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Anton Fürst, Wayne McIlwraith, Dean Richardson

Executive Editor

Jörg Auer

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Metacarpal/-tarsal condyles: Description and preoperative considerations

1. Authors

Gustav E. Fackelmann

This text is taken from G.E. Fackelman, J.A. Auer, D.M. Nunamaker: AO Principles of Equine Osteosynthesis

2. Description

Fractures of the distal metacarpal and metatarsal condyles were among the earliest to be repaired by internal fixation [1]. Their relationships to the distal articular surface and to the long axis of the bone are relatively simple and technical problems are few.

In general, these fractures are racehorse injuries, are more common in Thoroughbreds than in Standardbreds, and usually affect the lateral condyle.

metacarpal tarsal condyles description and preoperative considerations

Fractures of the medial condyle may appear similar radiographically, but when examined more closely, they are far more extensive and require more aggressive treatment [2].

metacarpal tarsal condyles description and preoperative considerations

As with a number of other exercise induced fractures, condylar fractures appear to occur in stages. A common anamnesis includes: signs of repeated bouts of lameness associated with pain and swelling in the fetlock region; passive flexion of the metacarpophalangeal joint appearing painful; and, possible occasional point pain detectable in the distal metaphyseal region. These 2-3 day periods of lameness alternate with periods of apparent athletic soundness. Only after repeated radiographs are taken at different intervals and from various angles does the bony defect become visible [3]. There is scintigraphic evidence that there may be some predisposing (vascular) disorder of the distal metacarpus (see image) that precedes actual bony failure [4], as has been observed in humans [5, 6]. The gradual nature of the failure may be connected with prevailing loading characteristics, as has been demonstrated in experimental animals [7]. In describing the repair procedure below, the metacarpus will be used as an example. Mention will be made of any significant deviations applicable to the same fracture form
in the metatarsus.

metacarpal tarsal condyles description and preoperative considerations

3. Preoperative considerations

The most important factor specific to these fractures to be considered preoperatively is the presence of associated lesions. Bilateral fractures, fragmentation along the fracture line, especially of the flexor surface of the condyle [3, 8], and, axial fractures of the proximal sesamoid [9] warrant particular mention. Appropriate radiographic projections should be performed to rule out these additional injuries, as they will affect the details of the operative procedure and the prognosis for its outcome. If the instability has persisted for some time, a synovitis may be present, with the possible onset of degenerative joint changes. Such changes in an animal actively engaged in competition should prompt the surgeon to ask in particular whether the horse has received intraarticular therapy of any sort. Using the AO Documentation System, this information would have been gathered as one of the preoperative "checkpoints" [10].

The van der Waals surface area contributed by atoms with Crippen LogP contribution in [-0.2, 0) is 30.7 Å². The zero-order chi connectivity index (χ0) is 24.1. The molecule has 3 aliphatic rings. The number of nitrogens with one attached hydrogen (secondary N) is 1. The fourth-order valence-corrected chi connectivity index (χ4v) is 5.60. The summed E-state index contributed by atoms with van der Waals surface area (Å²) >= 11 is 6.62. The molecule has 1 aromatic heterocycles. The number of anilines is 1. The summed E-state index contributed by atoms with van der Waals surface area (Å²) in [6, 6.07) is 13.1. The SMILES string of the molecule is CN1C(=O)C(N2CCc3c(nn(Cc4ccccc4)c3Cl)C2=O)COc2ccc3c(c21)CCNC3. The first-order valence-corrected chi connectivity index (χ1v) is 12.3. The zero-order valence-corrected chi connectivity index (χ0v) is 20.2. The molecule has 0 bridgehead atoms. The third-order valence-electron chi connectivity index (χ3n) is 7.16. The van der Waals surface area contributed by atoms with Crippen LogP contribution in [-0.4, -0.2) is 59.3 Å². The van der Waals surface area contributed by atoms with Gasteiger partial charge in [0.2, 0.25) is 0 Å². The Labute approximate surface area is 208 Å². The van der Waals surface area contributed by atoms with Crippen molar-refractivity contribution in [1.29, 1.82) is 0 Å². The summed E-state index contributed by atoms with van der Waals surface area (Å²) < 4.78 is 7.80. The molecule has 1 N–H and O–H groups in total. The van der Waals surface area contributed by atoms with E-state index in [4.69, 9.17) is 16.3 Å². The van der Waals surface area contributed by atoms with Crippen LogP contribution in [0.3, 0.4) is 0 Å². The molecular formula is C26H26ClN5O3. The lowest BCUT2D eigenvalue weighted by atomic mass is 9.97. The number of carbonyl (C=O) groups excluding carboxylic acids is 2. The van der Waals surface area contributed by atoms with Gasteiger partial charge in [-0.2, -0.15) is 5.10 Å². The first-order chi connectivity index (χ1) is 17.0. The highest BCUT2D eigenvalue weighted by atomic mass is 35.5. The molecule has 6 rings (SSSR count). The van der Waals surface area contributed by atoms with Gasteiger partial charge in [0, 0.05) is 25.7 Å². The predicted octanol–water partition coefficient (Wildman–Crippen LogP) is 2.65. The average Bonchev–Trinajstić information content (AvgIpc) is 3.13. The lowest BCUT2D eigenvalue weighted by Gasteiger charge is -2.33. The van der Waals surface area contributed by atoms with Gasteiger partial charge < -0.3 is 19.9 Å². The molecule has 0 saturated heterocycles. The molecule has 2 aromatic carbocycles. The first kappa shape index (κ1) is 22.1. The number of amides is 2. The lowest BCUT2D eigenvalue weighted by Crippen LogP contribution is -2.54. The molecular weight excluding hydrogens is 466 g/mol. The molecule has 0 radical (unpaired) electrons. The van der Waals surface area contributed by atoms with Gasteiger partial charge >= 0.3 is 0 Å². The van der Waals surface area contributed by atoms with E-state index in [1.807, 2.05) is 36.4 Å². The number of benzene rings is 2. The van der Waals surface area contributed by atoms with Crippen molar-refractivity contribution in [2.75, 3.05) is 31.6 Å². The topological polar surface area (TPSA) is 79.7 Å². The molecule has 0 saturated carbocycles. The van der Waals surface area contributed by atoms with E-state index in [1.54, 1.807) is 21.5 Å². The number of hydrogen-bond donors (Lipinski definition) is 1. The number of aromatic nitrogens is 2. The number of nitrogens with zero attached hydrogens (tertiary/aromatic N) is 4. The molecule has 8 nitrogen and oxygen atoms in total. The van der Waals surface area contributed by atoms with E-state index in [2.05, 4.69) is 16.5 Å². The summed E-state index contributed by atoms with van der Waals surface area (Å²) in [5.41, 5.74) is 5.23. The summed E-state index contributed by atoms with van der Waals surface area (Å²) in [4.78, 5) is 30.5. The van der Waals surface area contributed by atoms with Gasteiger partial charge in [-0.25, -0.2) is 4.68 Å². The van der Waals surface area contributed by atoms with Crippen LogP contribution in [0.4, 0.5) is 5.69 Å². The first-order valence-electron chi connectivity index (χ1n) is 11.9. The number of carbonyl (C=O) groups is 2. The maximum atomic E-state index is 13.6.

If the fracture affects the medial condyle a more thorough radiographic, and perhaps scintigraphic, examin tion is indicated to elucidate the true extent of pathology. These fractures, especially when located in a hind limb, may spiral all the way to the proximal articular surface. This entire plane must be brought under interfragmentary compression, and the screws employed possibly protected by the application of a neutralization plate.

4. Bibliography

[1] Meagher OM (1976)
Lateral condylar fractures of the metacarpus and metatarsus in horses.
Proc Am Assac Equine Pract; 22: 147.

[2] Richardson OW (1990)
Third metacarpal/metatarsal fractures.
In: White NA, Moore IN, editors. Current Practice of Equine Surgery. Philadelphia: J.B. Lippincott Co., 617.

[3] Hornof WJ, O'Brien TR (1980)
Radiographic evaluation of the palmar aspect of the equine metacarpal condyles: A new projection.
Vet Radiol; 21: 160.

[4] Seherman HJ (1993)
Personal communication.

[5] Bullough PG, DiCarlo EF (1990)
Subchondral avascular necrosis: a common cause of arthritis.
Ann Rheum Dis; 49:4 12-420.

[6] Marks PH, Goldenberg JA, Vezina WC (1992)
Subchondral bone infarctions in acute ligamentous knee injuries demonstrated on bone scintigraphy and magnetic resonance imaging.
J Nuc/ Med; 33:5 16.

[7] Tomatsu T, Imai N, Takeuchi N, et al. (1992)
Experimentally produced fractures of articular cartilage and bone. The effects of shear forces on the pig knee.
J Bone Joint Surg {Br}; 74:457-462.

[8] Adams SB, Turner TA, Blevins WE, et al. (1985)
Surgical repair of metacarpal condylar fractures with palmar osteochondral comminution in two Thoroughbred horses.
Vet Surg; 14: 32.

[9] Barclay WP, Foerner JJ, Phillips TN (1985)
Axial sesamoid injuries associated with lateral condylar fractures in horses.
J Am Vet Med Assoc; 186:278- 279.

[10] Fackelman GE, Peutz IP, Norris JC, et al. (1993)
The development of an equine fracture documentation system.
Vet Camp Orthop Traumata; 6:47.